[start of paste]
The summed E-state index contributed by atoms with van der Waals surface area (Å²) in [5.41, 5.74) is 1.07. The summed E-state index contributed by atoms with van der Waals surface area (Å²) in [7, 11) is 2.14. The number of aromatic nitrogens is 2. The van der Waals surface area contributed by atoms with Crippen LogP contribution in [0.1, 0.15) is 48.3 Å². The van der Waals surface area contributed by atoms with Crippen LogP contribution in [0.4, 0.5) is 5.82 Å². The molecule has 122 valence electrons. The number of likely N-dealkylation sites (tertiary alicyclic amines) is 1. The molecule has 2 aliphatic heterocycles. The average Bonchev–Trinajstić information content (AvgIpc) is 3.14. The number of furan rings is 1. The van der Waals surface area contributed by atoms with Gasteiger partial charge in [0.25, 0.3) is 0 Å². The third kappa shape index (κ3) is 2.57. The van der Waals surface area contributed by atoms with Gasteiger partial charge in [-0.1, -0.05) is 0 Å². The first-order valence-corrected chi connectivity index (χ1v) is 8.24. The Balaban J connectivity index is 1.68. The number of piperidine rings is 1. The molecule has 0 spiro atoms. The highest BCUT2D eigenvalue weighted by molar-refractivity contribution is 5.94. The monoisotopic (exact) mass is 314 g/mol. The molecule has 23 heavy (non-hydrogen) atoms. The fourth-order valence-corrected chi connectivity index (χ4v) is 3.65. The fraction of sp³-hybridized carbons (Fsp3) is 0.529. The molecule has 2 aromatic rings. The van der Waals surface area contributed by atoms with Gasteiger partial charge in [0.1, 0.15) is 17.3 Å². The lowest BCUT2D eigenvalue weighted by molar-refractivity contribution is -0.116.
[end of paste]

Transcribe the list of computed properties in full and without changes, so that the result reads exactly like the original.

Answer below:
The summed E-state index contributed by atoms with van der Waals surface area (Å²) in [5.41, 5.74) is 1.07. The summed E-state index contributed by atoms with van der Waals surface area (Å²) in [7, 11) is 2.14. The number of aromatic nitrogens is 2. The van der Waals surface area contributed by atoms with Crippen LogP contribution in [0.1, 0.15) is 48.3 Å². The van der Waals surface area contributed by atoms with Crippen LogP contribution in [0.4, 0.5) is 5.82 Å². The molecule has 122 valence electrons. The number of likely N-dealkylation sites (tertiary alicyclic amines) is 1. The molecule has 2 aliphatic heterocycles. The average Bonchev–Trinajstić information content (AvgIpc) is 3.14. The number of furan rings is 1. The van der Waals surface area contributed by atoms with Gasteiger partial charge in [0.25, 0.3) is 0 Å². The third kappa shape index (κ3) is 2.57. The van der Waals surface area contributed by atoms with Gasteiger partial charge in [-0.1, -0.05) is 0 Å². The first-order valence-corrected chi connectivity index (χ1v) is 8.24. The Balaban J connectivity index is 1.68. The number of piperidine rings is 1. The molecule has 0 spiro atoms. The highest BCUT2D eigenvalue weighted by molar-refractivity contribution is 5.94. The monoisotopic (exact) mass is 314 g/mol. The molecule has 23 heavy (non-hydrogen) atoms. The fourth-order valence-corrected chi connectivity index (χ4v) is 3.65. The fraction of sp³-hybridized carbons (Fsp3) is 0.529. The molecule has 2 aromatic rings. The van der Waals surface area contributed by atoms with Gasteiger partial charge in [0.1, 0.15) is 17.3 Å². The lowest BCUT2D eigenvalue weighted by molar-refractivity contribution is -0.116.